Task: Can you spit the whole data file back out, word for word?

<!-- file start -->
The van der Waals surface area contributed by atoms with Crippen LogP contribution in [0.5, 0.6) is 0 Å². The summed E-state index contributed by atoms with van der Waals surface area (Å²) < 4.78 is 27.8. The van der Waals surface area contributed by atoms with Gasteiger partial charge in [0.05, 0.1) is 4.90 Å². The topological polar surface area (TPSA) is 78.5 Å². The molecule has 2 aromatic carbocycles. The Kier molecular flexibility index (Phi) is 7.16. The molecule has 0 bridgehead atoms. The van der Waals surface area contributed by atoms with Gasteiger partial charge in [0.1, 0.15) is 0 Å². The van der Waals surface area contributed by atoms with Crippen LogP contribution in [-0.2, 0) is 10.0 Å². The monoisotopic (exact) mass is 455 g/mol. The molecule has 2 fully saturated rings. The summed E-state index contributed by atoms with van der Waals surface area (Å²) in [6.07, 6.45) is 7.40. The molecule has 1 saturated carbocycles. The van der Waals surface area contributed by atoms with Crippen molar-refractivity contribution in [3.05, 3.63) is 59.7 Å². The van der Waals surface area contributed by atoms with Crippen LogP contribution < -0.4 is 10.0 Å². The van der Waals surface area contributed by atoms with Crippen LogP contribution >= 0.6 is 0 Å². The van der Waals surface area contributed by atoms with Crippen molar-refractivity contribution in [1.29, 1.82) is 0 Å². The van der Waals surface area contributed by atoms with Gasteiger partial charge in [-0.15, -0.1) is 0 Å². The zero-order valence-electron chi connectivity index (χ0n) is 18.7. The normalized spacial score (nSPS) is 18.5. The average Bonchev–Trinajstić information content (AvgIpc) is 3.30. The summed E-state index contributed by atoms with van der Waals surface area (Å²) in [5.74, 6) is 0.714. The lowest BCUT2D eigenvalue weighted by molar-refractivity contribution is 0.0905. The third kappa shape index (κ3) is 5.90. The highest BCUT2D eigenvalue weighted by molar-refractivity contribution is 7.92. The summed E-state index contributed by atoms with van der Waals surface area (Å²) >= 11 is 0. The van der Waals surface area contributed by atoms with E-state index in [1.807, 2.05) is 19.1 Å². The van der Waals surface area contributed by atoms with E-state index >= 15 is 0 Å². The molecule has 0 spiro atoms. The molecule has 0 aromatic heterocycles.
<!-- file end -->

The van der Waals surface area contributed by atoms with Crippen LogP contribution in [0.5, 0.6) is 0 Å². The summed E-state index contributed by atoms with van der Waals surface area (Å²) < 4.78 is 27.8. The van der Waals surface area contributed by atoms with Gasteiger partial charge in [0.05, 0.1) is 4.90 Å². The topological polar surface area (TPSA) is 78.5 Å². The molecule has 2 aromatic carbocycles. The Kier molecular flexibility index (Phi) is 7.16. The molecule has 0 bridgehead atoms. The van der Waals surface area contributed by atoms with Gasteiger partial charge in [0.1, 0.15) is 0 Å². The van der Waals surface area contributed by atoms with Crippen LogP contribution in [-0.2, 0) is 10.0 Å². The monoisotopic (exact) mass is 455 g/mol. The molecule has 2 fully saturated rings. The summed E-state index contributed by atoms with van der Waals surface area (Å²) in [6.07, 6.45) is 7.40. The molecule has 1 saturated carbocycles. The van der Waals surface area contributed by atoms with Crippen molar-refractivity contribution in [3.05, 3.63) is 59.7 Å². The van der Waals surface area contributed by atoms with Crippen LogP contribution < -0.4 is 10.0 Å². The van der Waals surface area contributed by atoms with Crippen LogP contribution >= 0.6 is 0 Å². The van der Waals surface area contributed by atoms with Crippen molar-refractivity contribution in [1.29, 1.82) is 0 Å². The van der Waals surface area contributed by atoms with Gasteiger partial charge in [-0.15, -0.1) is 0 Å². The zero-order valence-electron chi connectivity index (χ0n) is 18.7. The normalized spacial score (nSPS) is 18.5. The average Bonchev–Trinajstić information content (AvgIpc) is 3.30. The summed E-state index contributed by atoms with van der Waals surface area (Å²) in [5.74, 6) is 0.714. The lowest BCUT2D eigenvalue weighted by molar-refractivity contribution is 0.0905. The third kappa shape index (κ3) is 5.90. The highest BCUT2D eigenvalue weighted by molar-refractivity contribution is 7.92. The summed E-state index contributed by atoms with van der Waals surface area (Å²) >= 11 is 0. The van der Waals surface area contributed by atoms with E-state index in [1.807, 2.05) is 19.1 Å². The van der Waals surface area contributed by atoms with E-state index >= 15 is 0 Å². The molecule has 0 spiro atoms. The molecule has 0 aromatic heterocycles.